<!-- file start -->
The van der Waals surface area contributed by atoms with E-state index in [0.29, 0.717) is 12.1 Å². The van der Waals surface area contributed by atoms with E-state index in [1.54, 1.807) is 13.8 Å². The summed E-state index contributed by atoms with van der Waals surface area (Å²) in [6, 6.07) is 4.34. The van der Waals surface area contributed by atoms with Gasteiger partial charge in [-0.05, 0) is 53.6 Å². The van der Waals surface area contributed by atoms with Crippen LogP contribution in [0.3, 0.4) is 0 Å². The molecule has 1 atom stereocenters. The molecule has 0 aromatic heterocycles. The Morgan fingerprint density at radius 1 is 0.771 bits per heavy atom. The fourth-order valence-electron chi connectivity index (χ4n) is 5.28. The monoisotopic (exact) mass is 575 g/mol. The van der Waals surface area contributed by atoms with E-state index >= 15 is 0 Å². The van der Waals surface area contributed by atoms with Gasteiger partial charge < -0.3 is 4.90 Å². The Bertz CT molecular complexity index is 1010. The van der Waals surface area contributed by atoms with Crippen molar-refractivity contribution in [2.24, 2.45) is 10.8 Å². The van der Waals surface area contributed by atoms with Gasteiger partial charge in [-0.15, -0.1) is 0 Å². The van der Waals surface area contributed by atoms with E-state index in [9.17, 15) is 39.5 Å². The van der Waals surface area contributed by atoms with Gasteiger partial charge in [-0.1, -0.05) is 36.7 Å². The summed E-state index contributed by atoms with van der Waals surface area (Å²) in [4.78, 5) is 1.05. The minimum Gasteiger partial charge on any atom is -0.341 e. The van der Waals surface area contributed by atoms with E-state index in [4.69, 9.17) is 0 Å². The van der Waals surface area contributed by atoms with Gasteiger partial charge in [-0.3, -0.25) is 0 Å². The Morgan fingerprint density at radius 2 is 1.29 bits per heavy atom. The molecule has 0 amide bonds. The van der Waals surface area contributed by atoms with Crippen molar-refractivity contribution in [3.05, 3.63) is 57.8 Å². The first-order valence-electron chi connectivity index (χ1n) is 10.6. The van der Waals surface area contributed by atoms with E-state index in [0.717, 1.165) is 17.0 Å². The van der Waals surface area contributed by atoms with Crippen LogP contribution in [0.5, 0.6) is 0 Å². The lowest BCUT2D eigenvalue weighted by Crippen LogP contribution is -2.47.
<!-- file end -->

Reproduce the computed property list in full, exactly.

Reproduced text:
The van der Waals surface area contributed by atoms with E-state index in [0.29, 0.717) is 12.1 Å². The van der Waals surface area contributed by atoms with E-state index in [1.54, 1.807) is 13.8 Å². The summed E-state index contributed by atoms with van der Waals surface area (Å²) in [6, 6.07) is 4.34. The van der Waals surface area contributed by atoms with Gasteiger partial charge in [-0.05, 0) is 53.6 Å². The van der Waals surface area contributed by atoms with Crippen LogP contribution in [0.3, 0.4) is 0 Å². The molecule has 1 atom stereocenters. The molecule has 0 aromatic heterocycles. The Morgan fingerprint density at radius 1 is 0.771 bits per heavy atom. The fourth-order valence-electron chi connectivity index (χ4n) is 5.28. The monoisotopic (exact) mass is 575 g/mol. The van der Waals surface area contributed by atoms with E-state index >= 15 is 0 Å². The van der Waals surface area contributed by atoms with Gasteiger partial charge < -0.3 is 4.90 Å². The Bertz CT molecular complexity index is 1010. The van der Waals surface area contributed by atoms with Crippen molar-refractivity contribution in [2.24, 2.45) is 10.8 Å². The van der Waals surface area contributed by atoms with Gasteiger partial charge in [-0.15, -0.1) is 0 Å². The van der Waals surface area contributed by atoms with E-state index in [9.17, 15) is 39.5 Å². The van der Waals surface area contributed by atoms with Gasteiger partial charge in [-0.1, -0.05) is 36.7 Å². The summed E-state index contributed by atoms with van der Waals surface area (Å²) in [4.78, 5) is 1.05. The minimum Gasteiger partial charge on any atom is -0.341 e. The van der Waals surface area contributed by atoms with E-state index in [4.69, 9.17) is 0 Å². The van der Waals surface area contributed by atoms with Gasteiger partial charge in [-0.3, -0.25) is 0 Å². The Morgan fingerprint density at radius 2 is 1.29 bits per heavy atom. The molecule has 0 amide bonds. The van der Waals surface area contributed by atoms with Crippen molar-refractivity contribution in [3.05, 3.63) is 57.8 Å². The first-order valence-electron chi connectivity index (χ1n) is 10.6. The van der Waals surface area contributed by atoms with E-state index in [0.717, 1.165) is 17.0 Å². The van der Waals surface area contributed by atoms with Crippen LogP contribution in [0.5, 0.6) is 0 Å². The lowest BCUT2D eigenvalue weighted by Crippen LogP contribution is -2.47.